Resentment at GM accord
2 July 2007, BRUSSELS – Employers' organisations are not at all pleased at the golden handshake being offered a maximum of 750 workers being forced to resign at GM's Opel Antwerp plant.
2 July 2007
BRUSSELS – Employers' organisations are not at all pleased at the golden handshake being offered a maximum of 750 workers being forced to resign at GM's Opel Antwerp plant.
Employers fear that a generous settlement reached at VW-Vorst earlier this year has now set a disastrous precedent.
General Motors plans to halve its three production teams by the end of the year by letting go of 1,681 labourers and 180 administrative workers. Management and the unions have already reached agreement on severance pay for the labourers.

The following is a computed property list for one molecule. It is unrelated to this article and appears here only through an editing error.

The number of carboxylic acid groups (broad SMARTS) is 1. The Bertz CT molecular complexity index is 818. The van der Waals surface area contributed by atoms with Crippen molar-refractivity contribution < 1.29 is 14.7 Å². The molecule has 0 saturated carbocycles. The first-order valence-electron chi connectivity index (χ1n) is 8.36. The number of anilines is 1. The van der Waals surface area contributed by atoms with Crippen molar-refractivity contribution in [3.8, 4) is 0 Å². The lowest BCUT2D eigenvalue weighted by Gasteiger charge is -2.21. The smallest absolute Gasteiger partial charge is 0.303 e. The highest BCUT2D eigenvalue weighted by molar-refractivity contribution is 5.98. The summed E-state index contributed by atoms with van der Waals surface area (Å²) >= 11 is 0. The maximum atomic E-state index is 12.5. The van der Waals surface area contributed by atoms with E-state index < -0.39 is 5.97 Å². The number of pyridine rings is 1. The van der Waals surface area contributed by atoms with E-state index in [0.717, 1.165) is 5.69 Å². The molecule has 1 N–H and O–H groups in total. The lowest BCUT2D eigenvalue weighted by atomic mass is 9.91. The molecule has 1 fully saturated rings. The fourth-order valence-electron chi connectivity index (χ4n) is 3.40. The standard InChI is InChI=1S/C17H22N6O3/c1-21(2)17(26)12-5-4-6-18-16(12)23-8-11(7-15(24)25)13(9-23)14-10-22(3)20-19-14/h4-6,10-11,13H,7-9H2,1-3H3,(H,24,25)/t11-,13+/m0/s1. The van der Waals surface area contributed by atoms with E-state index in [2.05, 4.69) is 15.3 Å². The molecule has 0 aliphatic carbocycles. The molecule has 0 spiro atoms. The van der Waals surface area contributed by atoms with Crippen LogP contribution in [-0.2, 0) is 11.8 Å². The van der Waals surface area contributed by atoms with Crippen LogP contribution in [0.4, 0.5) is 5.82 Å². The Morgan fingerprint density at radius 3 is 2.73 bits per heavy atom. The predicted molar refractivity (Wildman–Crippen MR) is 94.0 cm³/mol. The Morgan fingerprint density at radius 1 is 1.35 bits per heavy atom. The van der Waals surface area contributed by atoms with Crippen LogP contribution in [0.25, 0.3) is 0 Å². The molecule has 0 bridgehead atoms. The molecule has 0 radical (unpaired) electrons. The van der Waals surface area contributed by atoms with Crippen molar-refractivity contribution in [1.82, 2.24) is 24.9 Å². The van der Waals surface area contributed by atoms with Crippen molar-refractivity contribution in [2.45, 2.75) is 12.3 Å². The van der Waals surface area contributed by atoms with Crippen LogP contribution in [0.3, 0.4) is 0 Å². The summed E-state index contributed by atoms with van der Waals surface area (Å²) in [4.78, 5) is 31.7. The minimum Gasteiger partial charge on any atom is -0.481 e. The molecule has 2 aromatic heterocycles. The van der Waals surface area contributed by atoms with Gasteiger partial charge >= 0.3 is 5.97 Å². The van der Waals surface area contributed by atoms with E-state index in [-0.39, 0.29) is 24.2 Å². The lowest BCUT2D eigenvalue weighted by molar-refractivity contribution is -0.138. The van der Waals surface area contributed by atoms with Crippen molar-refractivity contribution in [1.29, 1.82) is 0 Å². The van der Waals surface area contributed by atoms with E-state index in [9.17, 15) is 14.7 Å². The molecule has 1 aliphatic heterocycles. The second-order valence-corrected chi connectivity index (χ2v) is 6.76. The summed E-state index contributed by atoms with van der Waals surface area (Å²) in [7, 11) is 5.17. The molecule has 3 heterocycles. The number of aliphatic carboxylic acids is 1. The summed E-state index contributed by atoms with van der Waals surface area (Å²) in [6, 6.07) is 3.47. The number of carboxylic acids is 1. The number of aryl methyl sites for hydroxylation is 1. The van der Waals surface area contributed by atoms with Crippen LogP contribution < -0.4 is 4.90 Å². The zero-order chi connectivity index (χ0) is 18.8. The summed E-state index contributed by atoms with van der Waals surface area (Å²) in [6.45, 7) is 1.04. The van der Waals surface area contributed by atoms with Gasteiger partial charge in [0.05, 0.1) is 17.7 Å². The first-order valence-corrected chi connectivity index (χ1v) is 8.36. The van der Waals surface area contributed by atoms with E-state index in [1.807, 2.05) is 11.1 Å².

The agreement includes either a "golden handshake" of EUR 144,000 gross for anyone who has worked at GM for at least 25 years, or early retirement from the age of 50 at 82 to 89 percent of the last salary earned. The redundancy packages are being offered on a voluntary basis.
The unions are convinced that enough people will opt for the early retirement scheme because the current proposal is more advantageous than in previous reorganisations. There are more than 1,100 candidates for redundancy this time.
Employers' organisations like VBO and Agoria warn this could start a dangerous trend, since VW Vorst also offered redundancy candidates similar conditions earlier this year. The New Flemish Alliance N-VA is also opposed. Former Volvo CEO Peter Leyman, now an MP for the Flemish Christian Democrats CD&V, says the accord is "almost immoral." The unions responded that they do not need any lectures in morality.
[Copyright Expatica News 2007]
Subject: Belgian news